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Staying Grounded and in Your Power During Verbal Abuse

September 12, 2019 Jenn Carnevale

It's hard staying grounded while facing verbal abuse, especially if you've been on the abuse merry-go-round with family, friends, or significant others for some time. Having deep-seated connections with abusers can cause confusion when it comes to determining your feelings and deciphering boundaries because these loyalties make it difficult to decide if a behavior is okay.

No matter the person, situation, or type of attack, the only way to combat an abuser is by staying grounded in your power and setting immediate boundaries. To successfully release an abuser in a moment of verbal abuse means knowing who you are, knowing the other person is in the wrong and removing yourself from the situation in a safe way.

Second-Guessing Yourself and Not Staying Grounded During Abuse

I'm not sure if it's optimism or human nature, but it seems we don't want to believe negative things are occurring in the moment. For a long time, I told myself people weren't verbally abusing me. I thought that they were having a bad day, they were just tired, or their behaviors were normal. In moments of abuse, I knew they were happening, but I didn't want to believe it. I wasn't strong enough to believe it. I would second-guess the behaviors or I would jump into victim mode and shut down. But this wasn't the worst part of the experience. It was the internal dialogue that followed which caused significant damage to my heart and soul.

I told myself it was my fault. I told myself I deserved it. I started thinking about all the bad things I'd ever done in my life and used it as negative self-talk kindling. This response is exactly what verbal abuse does. It creates a downward spiral of negative thoughts that make you feel unsafe and helpless. It's the reason people stay in abusive relationships. This is what it looks like when you allow the other person to take your power.

How to Stay Grounded While Facing Verbal Abuse

It may feel impossible to stand up to your abuser but standing up for yourself doesn't mean putting on a shield, grabbing a sword, and playing the part of a Greek hero. Staying grounded and in your power means keeping calm, acknowledging the abusive words and patterns that are coming at you, and letting it all bounce off. The key here is recognizing abuse tactics in his or her words and reminding yourself none of it is real.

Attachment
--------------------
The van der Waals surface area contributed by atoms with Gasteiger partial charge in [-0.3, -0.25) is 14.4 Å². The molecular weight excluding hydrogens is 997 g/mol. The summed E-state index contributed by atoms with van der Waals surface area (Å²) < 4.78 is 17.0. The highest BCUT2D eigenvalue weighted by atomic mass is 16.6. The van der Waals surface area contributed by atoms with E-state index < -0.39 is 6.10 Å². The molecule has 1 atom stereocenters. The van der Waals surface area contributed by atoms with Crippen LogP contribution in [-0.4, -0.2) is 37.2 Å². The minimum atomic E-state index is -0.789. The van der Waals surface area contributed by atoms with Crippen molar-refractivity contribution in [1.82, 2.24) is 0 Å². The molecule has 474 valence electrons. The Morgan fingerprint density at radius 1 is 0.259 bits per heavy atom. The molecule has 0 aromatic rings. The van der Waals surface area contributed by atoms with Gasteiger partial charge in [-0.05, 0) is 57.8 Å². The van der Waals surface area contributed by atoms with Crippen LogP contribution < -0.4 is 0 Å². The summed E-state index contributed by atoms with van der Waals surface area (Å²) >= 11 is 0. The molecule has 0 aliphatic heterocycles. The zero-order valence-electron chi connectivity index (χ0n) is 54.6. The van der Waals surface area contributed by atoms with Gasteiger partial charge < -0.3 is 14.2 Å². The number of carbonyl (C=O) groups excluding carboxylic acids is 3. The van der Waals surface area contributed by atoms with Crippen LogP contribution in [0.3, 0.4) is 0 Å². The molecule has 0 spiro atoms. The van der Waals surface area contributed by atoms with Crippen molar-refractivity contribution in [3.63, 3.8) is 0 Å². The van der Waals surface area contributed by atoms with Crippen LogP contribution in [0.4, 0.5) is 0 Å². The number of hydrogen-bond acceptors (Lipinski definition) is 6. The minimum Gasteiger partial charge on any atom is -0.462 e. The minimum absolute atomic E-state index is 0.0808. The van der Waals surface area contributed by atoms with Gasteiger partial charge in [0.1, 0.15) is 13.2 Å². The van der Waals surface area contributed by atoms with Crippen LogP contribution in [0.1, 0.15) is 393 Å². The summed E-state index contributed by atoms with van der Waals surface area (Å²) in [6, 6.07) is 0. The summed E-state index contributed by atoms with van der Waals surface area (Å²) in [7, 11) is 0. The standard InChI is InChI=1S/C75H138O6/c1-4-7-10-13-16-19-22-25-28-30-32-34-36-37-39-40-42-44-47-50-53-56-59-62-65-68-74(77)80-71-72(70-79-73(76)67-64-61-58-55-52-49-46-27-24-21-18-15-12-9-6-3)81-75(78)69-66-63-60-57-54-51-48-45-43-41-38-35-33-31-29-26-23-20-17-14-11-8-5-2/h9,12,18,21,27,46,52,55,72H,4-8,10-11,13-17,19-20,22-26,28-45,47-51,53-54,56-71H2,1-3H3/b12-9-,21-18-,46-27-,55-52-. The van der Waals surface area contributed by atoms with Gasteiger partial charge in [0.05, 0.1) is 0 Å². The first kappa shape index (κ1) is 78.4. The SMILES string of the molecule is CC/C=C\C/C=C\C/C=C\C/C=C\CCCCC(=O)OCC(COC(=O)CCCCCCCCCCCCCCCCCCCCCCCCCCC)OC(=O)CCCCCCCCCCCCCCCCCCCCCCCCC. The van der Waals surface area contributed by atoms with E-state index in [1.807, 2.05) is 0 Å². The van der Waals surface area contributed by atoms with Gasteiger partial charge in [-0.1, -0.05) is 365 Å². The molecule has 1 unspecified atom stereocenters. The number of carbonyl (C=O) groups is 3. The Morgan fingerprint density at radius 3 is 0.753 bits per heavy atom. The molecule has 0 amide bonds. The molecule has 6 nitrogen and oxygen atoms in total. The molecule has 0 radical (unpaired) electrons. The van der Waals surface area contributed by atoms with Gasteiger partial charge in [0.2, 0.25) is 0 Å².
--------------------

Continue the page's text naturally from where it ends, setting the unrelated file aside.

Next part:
Think about verbal abuse as a glitch in a computer program. It's a mistake from incorrect programming. It's not real, and it's not personal. What the other person is saying to you reflects his or her life, not yours. And the more you can reinforce this narrative in your mind, the easier it will be to walk away unscathed.

When faced with a difficult person, here are some in-the-moment reminders for staying grounded:

  • Stay calm.
  • Remember to breathe.
  • If given the option to speak, say your piece once and only once.
  • Do not engage with irrational rhetoric because you can't talk rationality into an irrational person.
  • If the person refuses to calm down, hear you, or acknowledge his or her behavior, walk away.

When someone is using verbally-abusive tactics, he or she is most likely hurting. That person's inner child is in pain because he or she has been abandoned by the adult version of him or herself. It may feel cruel, but that person's problems are not your problems. You have worked hard to combat abuse and better yourself and you should be proud of the person you are. Don't let anyone take that away from you because, at the end of the day, you're the only person who can release your power and allow someone to steal your joy.

Your Pass to Walk Away from Verbal Abuse

In some cases, it's a cranky co-worker. In others, it's a parent or spouse. No matter the context, abuse stems from the same place: conditioned responses from childhood programming and or a complete lack of self-awareness. No matter the person and no matter the reasoning, if you are in the line of verbal abuse fire, you're allowed to walk away.

I needed someone to tell me this. I needed someone to tell me it was okay to set emotional limits and that it wasn't my job to fix the world. I needed someone to tell me I didn't have to feel bad about setting boundaries with the people around me, especially after my abuse awakening. I am here to be that person for you.

It's okay to stop talking to people who put you down or make you feel bad, no matter how long you've known them. I'm here to tell you that even though someone is your blood, that doesn't give that person the right, privilege, or pass to say hurtful things and demand you take his or her baggage. You are allowed to walk away from an abusive partner no matter how many excuses and reasons flood your mind. I'm here to give you a get-out-of-abuse-free card--free of charge. It's good for life and it never expires. Stay grounded and in your power, metaphorically throw the card and walk away.

APA Reference
Carnevale, J. (2019, September 12). Staying Grounded and in Your Power During Verbal Abuse, HealthyPlace. Retrieved on 2019, October 16 from https://www.healthyplace.com/blogs/verbalabuseinrelationships/2019/9/staying-grounded-and-in-your-power-during-verbal-abuse



Author: Jenn Carnevale

Find Jenn on Instagram, Facebook and her personal website. She also produces the podcast: Someone Needs to Hear it: Rewriting Our Narratives.

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